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NCJRS Abstract

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NCJ Number: 99249 Find in a Library
Title: Blighted Trees in a Benighted Forest - The Police Officer's Cases, the Prosecutor's Screening and Bargaining Practices, and the Social Scientist's Numbers (From Police Leadership in America, P 216-221, 1985, William A Geller, ed. - See NCJ-98325)
Author(s): A W Alschuler
Date Published: 1985
Page Count: 6
Sponsoring Agency: Praeger Publishers
Westport, CT 06881
Sale Source: Praeger Publishers
88 Post Road West
Westport, CT 06881
United States of America
Language: English
Country: United States of America
Annotation: The high rates of case dismissal and plea bargaining in urban jurisdictions may be due to prosecutorial failures as well as to police failure, inadequate court resources, and witness noncooperation.
Abstract: In a typical urban jurisdiction, 50 percent of all felony arrests are not prosecuted, and nearly two-thirds either are not prosecuted or are reduced to misdemeanors through plea bargaining. Although William McDonald (in his paper on police-prosecutor conflicts) attributes much of the high dismissal and plea bargaining rates to police investigatory and report-writing inadequacies, others attribute high dismissal and plea bargaining rates to inadequate resources for the full processing of a higher percentage of cases or to victim noncooperation. A factor often ignored, prosecutorial failure, may involve dismissing or plea bargaining all but the cases with an abundance of evidence so as to ensure a good trial record for career advancement. It may reflect bureaucratic cynicism, callousness toward crime, or even laziness. The police and the public have a right to expect that criminal cases are taken seriously by the prosecutor and that they are resolved on their merits. Seven notes are provided.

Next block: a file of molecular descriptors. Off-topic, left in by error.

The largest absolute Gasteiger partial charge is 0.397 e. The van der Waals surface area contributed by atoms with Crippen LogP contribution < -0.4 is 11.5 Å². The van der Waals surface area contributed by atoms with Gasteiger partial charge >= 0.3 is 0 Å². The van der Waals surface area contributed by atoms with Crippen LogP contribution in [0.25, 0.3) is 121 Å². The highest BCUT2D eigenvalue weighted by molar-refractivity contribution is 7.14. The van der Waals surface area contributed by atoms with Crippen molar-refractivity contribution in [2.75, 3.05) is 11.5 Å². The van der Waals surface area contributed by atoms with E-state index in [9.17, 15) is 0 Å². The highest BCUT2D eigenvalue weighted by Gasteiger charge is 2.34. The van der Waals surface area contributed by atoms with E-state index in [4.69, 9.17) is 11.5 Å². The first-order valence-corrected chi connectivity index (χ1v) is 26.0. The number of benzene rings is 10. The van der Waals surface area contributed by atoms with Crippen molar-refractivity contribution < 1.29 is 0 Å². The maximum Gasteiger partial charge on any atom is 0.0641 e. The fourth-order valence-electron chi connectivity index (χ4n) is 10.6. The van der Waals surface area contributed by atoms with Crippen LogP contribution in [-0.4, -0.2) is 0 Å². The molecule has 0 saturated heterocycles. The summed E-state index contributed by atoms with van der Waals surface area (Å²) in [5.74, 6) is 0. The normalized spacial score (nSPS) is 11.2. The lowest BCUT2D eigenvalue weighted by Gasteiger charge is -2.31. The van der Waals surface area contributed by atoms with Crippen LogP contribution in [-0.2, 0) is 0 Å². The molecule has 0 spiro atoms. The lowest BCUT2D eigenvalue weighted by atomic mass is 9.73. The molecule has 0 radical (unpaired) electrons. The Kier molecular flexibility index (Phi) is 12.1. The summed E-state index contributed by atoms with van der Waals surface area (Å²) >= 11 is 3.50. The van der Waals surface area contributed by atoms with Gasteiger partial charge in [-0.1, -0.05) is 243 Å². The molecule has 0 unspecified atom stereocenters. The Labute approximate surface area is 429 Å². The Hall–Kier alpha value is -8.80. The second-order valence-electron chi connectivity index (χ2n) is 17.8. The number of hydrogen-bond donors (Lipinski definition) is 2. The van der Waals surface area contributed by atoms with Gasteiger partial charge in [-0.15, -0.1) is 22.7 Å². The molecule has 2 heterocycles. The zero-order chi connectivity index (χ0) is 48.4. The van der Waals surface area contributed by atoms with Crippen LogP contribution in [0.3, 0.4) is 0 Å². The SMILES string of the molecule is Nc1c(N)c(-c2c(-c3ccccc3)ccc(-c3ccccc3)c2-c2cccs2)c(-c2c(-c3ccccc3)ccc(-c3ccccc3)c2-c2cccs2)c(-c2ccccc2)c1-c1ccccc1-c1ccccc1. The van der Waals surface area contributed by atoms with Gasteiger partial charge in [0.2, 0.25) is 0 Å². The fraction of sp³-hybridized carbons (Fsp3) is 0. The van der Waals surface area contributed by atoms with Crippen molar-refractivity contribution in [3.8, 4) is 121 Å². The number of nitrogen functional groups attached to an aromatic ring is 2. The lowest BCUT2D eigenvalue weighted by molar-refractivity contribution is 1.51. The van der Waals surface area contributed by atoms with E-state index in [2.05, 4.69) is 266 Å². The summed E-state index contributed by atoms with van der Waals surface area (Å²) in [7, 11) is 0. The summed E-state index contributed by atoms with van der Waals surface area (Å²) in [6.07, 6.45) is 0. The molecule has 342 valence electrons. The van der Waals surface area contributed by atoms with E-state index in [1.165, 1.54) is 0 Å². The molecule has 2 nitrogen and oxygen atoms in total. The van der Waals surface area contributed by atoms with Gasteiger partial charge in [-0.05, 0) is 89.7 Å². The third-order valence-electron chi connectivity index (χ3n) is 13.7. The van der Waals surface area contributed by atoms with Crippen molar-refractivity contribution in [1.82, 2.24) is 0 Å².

Index Term(s): Case dismissal; Plea negotiations; Prosecutorial discretion; Prosecutorial screening
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